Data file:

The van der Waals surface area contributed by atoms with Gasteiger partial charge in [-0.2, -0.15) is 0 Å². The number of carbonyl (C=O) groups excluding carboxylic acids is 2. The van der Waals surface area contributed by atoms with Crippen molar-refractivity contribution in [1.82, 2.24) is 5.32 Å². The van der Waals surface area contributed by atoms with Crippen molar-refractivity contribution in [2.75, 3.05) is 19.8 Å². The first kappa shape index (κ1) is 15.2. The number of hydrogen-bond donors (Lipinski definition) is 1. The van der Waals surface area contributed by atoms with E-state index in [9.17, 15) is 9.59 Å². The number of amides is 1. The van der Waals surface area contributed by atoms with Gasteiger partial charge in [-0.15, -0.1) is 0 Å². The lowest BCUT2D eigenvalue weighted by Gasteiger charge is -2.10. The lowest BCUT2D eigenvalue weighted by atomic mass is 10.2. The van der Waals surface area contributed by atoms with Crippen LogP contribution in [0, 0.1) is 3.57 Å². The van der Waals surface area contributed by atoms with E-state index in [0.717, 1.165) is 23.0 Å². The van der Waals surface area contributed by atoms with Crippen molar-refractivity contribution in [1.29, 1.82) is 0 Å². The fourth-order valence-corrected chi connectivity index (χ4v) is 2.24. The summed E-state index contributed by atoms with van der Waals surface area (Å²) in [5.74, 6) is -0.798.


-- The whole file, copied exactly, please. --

The van der Waals surface area contributed by atoms with Gasteiger partial charge in [-0.2, -0.15) is 0 Å². The number of carbonyl (C=O) groups excluding carboxylic acids is 2. The van der Waals surface area contributed by atoms with Crippen molar-refractivity contribution in [1.82, 2.24) is 5.32 Å². The van der Waals surface area contributed by atoms with Crippen molar-refractivity contribution in [2.75, 3.05) is 19.8 Å². The first kappa shape index (κ1) is 15.2. The number of hydrogen-bond donors (Lipinski definition) is 1. The van der Waals surface area contributed by atoms with E-state index in [9.17, 15) is 9.59 Å². The number of amides is 1. The van der Waals surface area contributed by atoms with Gasteiger partial charge in [-0.15, -0.1) is 0 Å². The lowest BCUT2D eigenvalue weighted by Gasteiger charge is -2.10. The lowest BCUT2D eigenvalue weighted by atomic mass is 10.2. The van der Waals surface area contributed by atoms with Crippen LogP contribution in [0, 0.1) is 3.57 Å². The van der Waals surface area contributed by atoms with E-state index in [0.717, 1.165) is 23.0 Å². The van der Waals surface area contributed by atoms with Crippen molar-refractivity contribution in [1.29, 1.82) is 0 Å². The fourth-order valence-corrected chi connectivity index (χ4v) is 2.24. The summed E-state index contributed by atoms with van der Waals surface area (Å²) in [5.74, 6) is -0.798.